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Wealth & Power 
Assets or Addictions?


Dan Mahony


Quick Outline


"Real politics is the possession and distribution of power."—Benjamin Disraeli, 1804 - 1881

"Power is sweet; it is a drug, the desire for which increases with habit."—Bertrand Russell, 1951

"In order to understand the system in which we live and help move it toward recovery, the time has come to admit, without reservation, that it is an addict and functions on a societal level the same way as any decompensating or deteriorating drunk."—Dr. Anne Wilson Schaef, 1987

"The poor have little, beggars none, the rich too much, enough not one."Benjamin Franklin, 1743

"The rich have become richer and the poor have become poorer, and the vessel of state is driven between anarchy and despotism."Percy Bysshe Shelley, 1821


Why does the top float above? Why is it surrounded by an aura? And the motto: What does it mean?



The Codependency 2013. For decades corporations have been paying millions of employees too little to afford healthcare, too little to save for unemployment or retirement. Governments have had to make up the difference. Now governments are going broke and borrowing heavily in order to continue to make up the difference. Meanwhile the corporations sit on mountains of cash. Everyone blames the government. No one blames the corporations.


          Years ago I was an addictions psychologist working with homeless persons on New York's Bowery, and later in Boston. As time went on I began to compile a list of the addictions of the surrounding society. It was then I saw that wealth & power addiction were very similar to alcoholism. The symptoms included increasing desire for the "substance," denial, impaired thinking, harm to family members, compulsive loyalty and secrecy, decline in the quality of life, and powerlessness in the face of the addiction.

       Then I found more than a hundred quotations from many great philosophers and political leaders since ancient times. The quotations are, it seems to me, evidence that wealth & power have long been recognized as addictions, though the particular word was not used.

        And then I saw that I could interpret a remarkable experiment as further evidence of the addictive nature of power. In 1971 psychologist Philip Zimbardo put volunteers in a simulated prison to play the roles of prisoner & guard. The aim was to see (and video) how the volunteers would behave in these roles. The experiment was intended to continue for two weeks, but all too soon the guards became verbally abusive to the prisoners. Things worsened and Dr. Zimbardo had to end the experiment on its sixth day in the interest of the safety of the prisoners.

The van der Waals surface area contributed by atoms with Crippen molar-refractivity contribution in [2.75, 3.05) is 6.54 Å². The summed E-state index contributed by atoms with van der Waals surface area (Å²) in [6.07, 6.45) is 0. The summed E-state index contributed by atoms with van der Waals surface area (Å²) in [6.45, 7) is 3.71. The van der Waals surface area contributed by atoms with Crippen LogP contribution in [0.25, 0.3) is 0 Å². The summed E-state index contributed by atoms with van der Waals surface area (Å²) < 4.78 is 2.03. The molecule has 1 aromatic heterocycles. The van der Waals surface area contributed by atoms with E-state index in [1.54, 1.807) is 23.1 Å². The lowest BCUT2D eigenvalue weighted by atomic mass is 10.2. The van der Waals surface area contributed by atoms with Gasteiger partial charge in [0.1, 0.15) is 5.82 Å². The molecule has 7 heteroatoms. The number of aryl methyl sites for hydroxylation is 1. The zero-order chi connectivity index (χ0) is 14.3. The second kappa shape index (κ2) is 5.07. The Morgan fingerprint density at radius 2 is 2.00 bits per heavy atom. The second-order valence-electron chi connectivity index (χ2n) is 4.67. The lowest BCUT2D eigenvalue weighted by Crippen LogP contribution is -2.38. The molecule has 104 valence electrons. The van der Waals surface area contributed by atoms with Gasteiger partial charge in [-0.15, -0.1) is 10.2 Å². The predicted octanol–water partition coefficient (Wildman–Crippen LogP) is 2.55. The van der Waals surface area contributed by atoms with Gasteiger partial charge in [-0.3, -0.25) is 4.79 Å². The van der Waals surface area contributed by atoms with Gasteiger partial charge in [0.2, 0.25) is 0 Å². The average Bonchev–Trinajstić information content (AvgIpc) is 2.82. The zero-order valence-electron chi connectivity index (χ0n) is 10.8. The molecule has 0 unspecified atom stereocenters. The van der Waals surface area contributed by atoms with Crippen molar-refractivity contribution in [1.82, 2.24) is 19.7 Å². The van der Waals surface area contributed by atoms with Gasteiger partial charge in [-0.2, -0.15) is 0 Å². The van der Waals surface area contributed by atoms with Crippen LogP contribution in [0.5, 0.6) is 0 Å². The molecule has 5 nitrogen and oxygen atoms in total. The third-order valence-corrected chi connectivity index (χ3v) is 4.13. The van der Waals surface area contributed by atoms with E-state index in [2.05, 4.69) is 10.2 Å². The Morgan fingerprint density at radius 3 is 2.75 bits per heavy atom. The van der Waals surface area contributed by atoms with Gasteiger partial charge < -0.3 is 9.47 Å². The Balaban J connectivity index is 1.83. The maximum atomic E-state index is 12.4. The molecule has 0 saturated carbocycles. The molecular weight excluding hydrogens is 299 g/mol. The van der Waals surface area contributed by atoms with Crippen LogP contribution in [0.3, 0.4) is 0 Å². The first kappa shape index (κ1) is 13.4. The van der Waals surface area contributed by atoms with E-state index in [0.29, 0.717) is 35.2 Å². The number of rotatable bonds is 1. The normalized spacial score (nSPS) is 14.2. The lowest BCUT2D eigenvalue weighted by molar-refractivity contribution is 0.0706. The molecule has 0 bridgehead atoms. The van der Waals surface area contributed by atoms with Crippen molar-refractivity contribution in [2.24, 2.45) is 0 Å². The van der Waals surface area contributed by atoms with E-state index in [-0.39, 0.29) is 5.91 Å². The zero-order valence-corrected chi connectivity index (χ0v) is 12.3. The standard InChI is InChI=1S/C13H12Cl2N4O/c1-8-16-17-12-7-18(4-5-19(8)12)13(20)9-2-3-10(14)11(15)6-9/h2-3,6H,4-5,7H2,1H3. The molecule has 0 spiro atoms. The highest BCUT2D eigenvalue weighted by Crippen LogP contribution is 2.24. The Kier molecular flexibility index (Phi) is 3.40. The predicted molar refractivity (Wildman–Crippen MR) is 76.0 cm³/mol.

In this book I propose a theory based on what I believe to be considerable evidence: wealth and power can be addictive just like drugs.

        Here are some main points of this book:

Mahony Principle. In some corporations the more one is addicted to wealth and power the more one "climbs the ladder" and participates in the upper-level decision-making processes of the corporation. Through this invisible process of rewarding their addicts some corporations become addicted to wealth & power.

Inflation Begets Inflation. This is the ‘more-and-more’ aspect of addiction─more and more drugs, gambling, etc. And more and more wealth & power. The Addicted System Corporation (ASCO) compulsively seeks more money no matter how much it already has. It constantly increases the prices of its products or services, both to other corporations and to consumers. If one ASCO's costs rise say, 2%, it raises its prices 4% blaming the increased costs of doing business. As inflation begets inflation the same amount of money buys less and less. The American dollar now has the spending power of only 7 cents compared to 1913. When our parents grew up it bought 14 times more goods than now. Even in the Great Depression spending power was ten times greater than now. And all along ASCOs are unable to part with any amount of their stash.

graphs, data, links


Compulsive Loyalty.  Like the battered wife who constantly returns to her abusive husband, employees remain compulsively loyal to those at the top, even when many are not paid enough to have a good quality life.

Compulsive Secrecy. Like the alcoholic father who hides his addiction and his substances, the Owner is known to very few employees. His stash is well hidden and one dares not ask how much money he has. The Owner, like the alcoholic father, divides and conquers: his employees don’t even know how much each other earns.

"Sec're-tary, n.; one entrusted with secrets, from L. secretum, a secret. 2. a general official in overall charge of such work. 3. an official in charge of a department of government (Webster's Dictionary)."

Denial.  Employees would never think of Owner as an addict. More likely a pillar of society. Codependents admire Owner and are in denial about his addiction, and their own codependence.

Impaired Thinking.  For example Profit = Loss. "ASCO Inc. said Tuesday its second-quarter loss widened...posted a second-quarter loss…" But in the next paragraph we learn, "Revenues for the quarter fell 20 percent to $101.9 million from $128 million a year earlier." ASCO had made a profit of more than $100 million in just three months, and yet they call it a loss.